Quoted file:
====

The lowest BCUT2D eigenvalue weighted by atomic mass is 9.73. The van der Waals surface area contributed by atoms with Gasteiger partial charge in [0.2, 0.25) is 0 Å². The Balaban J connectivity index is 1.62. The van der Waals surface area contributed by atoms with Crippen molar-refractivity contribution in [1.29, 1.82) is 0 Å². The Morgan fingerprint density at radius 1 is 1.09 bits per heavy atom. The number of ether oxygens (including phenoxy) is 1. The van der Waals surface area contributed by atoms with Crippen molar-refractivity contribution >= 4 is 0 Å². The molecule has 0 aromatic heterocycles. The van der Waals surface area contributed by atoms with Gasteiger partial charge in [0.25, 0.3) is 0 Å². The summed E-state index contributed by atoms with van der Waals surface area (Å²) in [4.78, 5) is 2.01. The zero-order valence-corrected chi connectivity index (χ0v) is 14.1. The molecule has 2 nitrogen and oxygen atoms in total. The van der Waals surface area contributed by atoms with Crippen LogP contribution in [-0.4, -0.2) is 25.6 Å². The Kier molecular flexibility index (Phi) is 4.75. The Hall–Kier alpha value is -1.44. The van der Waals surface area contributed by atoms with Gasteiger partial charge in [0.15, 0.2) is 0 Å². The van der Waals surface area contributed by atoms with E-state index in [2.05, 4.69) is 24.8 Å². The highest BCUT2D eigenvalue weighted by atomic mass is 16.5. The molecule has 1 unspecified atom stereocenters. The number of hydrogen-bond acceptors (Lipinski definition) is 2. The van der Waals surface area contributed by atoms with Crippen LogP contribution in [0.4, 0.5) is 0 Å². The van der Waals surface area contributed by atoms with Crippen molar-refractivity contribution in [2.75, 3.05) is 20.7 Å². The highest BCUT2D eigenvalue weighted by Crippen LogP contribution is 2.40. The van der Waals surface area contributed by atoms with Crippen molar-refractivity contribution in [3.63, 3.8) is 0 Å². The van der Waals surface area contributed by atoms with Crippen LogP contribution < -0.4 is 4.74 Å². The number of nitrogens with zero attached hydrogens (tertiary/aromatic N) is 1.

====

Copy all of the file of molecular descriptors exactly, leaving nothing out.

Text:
The lowest BCUT2D eigenvalue weighted by atomic mass is 9.73. The van der Waals surface area contributed by atoms with Gasteiger partial charge in [0.2, 0.25) is 0 Å². The Balaban J connectivity index is 1.62. The van der Waals surface area contributed by atoms with Crippen molar-refractivity contribution in [1.29, 1.82) is 0 Å². The Morgan fingerprint density at radius 1 is 1.09 bits per heavy atom. The number of ether oxygens (including phenoxy) is 1. The van der Waals surface area contributed by atoms with Crippen molar-refractivity contribution >= 4 is 0 Å². The molecule has 0 aromatic heterocycles. The van der Waals surface area contributed by atoms with Gasteiger partial charge in [0.25, 0.3) is 0 Å². The summed E-state index contributed by atoms with van der Waals surface area (Å²) in [4.78, 5) is 2.01. The zero-order valence-corrected chi connectivity index (χ0v) is 14.1. The molecule has 2 nitrogen and oxygen atoms in total. The van der Waals surface area contributed by atoms with Crippen LogP contribution in [-0.4, -0.2) is 25.6 Å². The Kier molecular flexibility index (Phi) is 4.75. The Hall–Kier alpha value is -1.44. The van der Waals surface area contributed by atoms with Gasteiger partial charge in [0.15, 0.2) is 0 Å². The van der Waals surface area contributed by atoms with E-state index in [2.05, 4.69) is 24.8 Å². The highest BCUT2D eigenvalue weighted by atomic mass is 16.5. The molecule has 1 unspecified atom stereocenters. The number of hydrogen-bond acceptors (Lipinski definition) is 2. The van der Waals surface area contributed by atoms with Crippen LogP contribution in [0.4, 0.5) is 0 Å². The van der Waals surface area contributed by atoms with Crippen molar-refractivity contribution in [2.75, 3.05) is 20.7 Å². The highest BCUT2D eigenvalue weighted by Crippen LogP contribution is 2.40. The van der Waals surface area contributed by atoms with Crippen molar-refractivity contribution in [3.63, 3.8) is 0 Å². The van der Waals surface area contributed by atoms with Crippen LogP contribution < -0.4 is 4.74 Å². The number of nitrogens with zero attached hydrogens (tertiary/aromatic N) is 1.